I looked surprised and horrified. “Was he killed in utero, then?”
MacGregor nodded. “Aye. The wee fellow was aborted not more than a few weeks before he would have been born.”
“What would be the sense in that?”
“Damned if I know, miss. I’ve never seen anything like it before.”
“And who would perform such an operation? I would imagine it would have to be done by someone with medical training.”
“I suppose so. I’ve heard of many a way a woman can rid herself of an unwanted bairn, but not this close to term. We’re looking for a medical man.”
Nothing about this case was making sense. A late-term abortion was a little pointless; having carried the child for more than eight months, why take the risk of fatal infection or, at the least, arrest, to avoid the last month? And the orphanages were filled with unwanted children, so caring for the child was not the issue. And what doctor or nurse would risk a career to perform the operation? And for someone reduced to the squalor of The Manors? I shook my head.
I thanked MacGregor for his time, and retired to a tea shop on the other side of the tracks in Victoria City to write some notes for a possible follow-up story. While I learned some new details, I envisioned this piece moving from the front page, where the previous day’s story appeared, to a small box two-thirds of the way through the paper, near an advertisement for bunion relief. I much preferred the front page.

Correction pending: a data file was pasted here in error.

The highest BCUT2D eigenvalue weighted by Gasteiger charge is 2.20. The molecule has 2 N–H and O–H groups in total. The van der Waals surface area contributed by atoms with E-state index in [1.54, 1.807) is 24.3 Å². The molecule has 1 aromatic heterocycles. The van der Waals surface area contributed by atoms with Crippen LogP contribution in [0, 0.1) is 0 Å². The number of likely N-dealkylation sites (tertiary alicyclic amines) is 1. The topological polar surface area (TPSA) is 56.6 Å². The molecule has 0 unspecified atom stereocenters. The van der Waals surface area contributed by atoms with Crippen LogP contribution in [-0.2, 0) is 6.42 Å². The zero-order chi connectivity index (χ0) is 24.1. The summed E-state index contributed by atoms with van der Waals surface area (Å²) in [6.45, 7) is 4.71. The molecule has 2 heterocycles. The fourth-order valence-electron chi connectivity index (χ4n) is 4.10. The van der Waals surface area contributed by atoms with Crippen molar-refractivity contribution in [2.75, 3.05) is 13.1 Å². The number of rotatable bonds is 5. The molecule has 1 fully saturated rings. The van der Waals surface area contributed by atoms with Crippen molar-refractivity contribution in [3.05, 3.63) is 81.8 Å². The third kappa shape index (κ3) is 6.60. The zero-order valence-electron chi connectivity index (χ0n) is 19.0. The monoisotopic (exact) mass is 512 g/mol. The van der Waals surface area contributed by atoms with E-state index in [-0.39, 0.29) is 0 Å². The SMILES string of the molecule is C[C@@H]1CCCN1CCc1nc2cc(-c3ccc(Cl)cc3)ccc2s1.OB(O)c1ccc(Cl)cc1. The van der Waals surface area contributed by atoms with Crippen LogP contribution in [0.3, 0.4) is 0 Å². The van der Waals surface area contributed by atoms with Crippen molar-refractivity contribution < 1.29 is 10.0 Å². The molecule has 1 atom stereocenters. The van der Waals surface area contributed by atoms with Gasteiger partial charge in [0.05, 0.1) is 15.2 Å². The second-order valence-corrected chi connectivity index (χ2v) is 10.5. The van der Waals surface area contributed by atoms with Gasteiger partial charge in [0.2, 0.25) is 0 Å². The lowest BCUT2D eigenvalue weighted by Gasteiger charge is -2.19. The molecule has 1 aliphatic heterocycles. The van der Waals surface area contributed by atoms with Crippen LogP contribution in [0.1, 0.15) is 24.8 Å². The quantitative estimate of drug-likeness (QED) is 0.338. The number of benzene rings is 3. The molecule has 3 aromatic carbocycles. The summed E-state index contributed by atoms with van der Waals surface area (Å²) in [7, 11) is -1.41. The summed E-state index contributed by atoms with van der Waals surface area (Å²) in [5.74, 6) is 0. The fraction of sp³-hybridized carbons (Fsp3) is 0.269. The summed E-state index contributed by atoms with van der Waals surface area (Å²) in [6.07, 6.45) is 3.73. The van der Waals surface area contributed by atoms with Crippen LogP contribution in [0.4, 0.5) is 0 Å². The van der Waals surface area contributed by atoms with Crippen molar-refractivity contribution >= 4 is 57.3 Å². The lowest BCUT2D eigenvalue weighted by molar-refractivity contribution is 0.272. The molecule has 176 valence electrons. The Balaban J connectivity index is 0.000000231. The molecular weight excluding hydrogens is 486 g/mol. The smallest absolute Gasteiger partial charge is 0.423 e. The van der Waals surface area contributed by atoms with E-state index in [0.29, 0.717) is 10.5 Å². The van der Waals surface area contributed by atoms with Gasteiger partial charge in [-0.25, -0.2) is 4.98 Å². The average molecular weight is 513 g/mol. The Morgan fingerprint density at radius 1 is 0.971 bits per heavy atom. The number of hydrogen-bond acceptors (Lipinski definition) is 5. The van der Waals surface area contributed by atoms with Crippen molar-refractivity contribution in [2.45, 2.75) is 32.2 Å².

***Another morning, another loud knock on my door. At this rate, I mused, my neighbors were likely to complain and my landlady was likely to throw me out. She was not terribly warm to the idea of renting rooms to a professional woman, apparently thinking there was only one profession in which a woman could make money. I assured her there would be no parade of gentlemen callers on my staircase, but this week was starting to make a liar of me.
I again dragged myself from my warm bed far too early for my taste, although my head was in somewhat better condition than the previous episode. Again I hastily threw on my dressing gown, and again the same sooty-faced urchin was at my door with another communiqué from Captain Armstrong. Go to 613 1/2 Border St again – Apt #6 – see Sgt. Bishop. Armstrong. Tipping the child and sending him away, I was struck by a sense of déjà vu. Was this a new development? I dressed quickly and sped to Border Street to find Sergeant Bishop.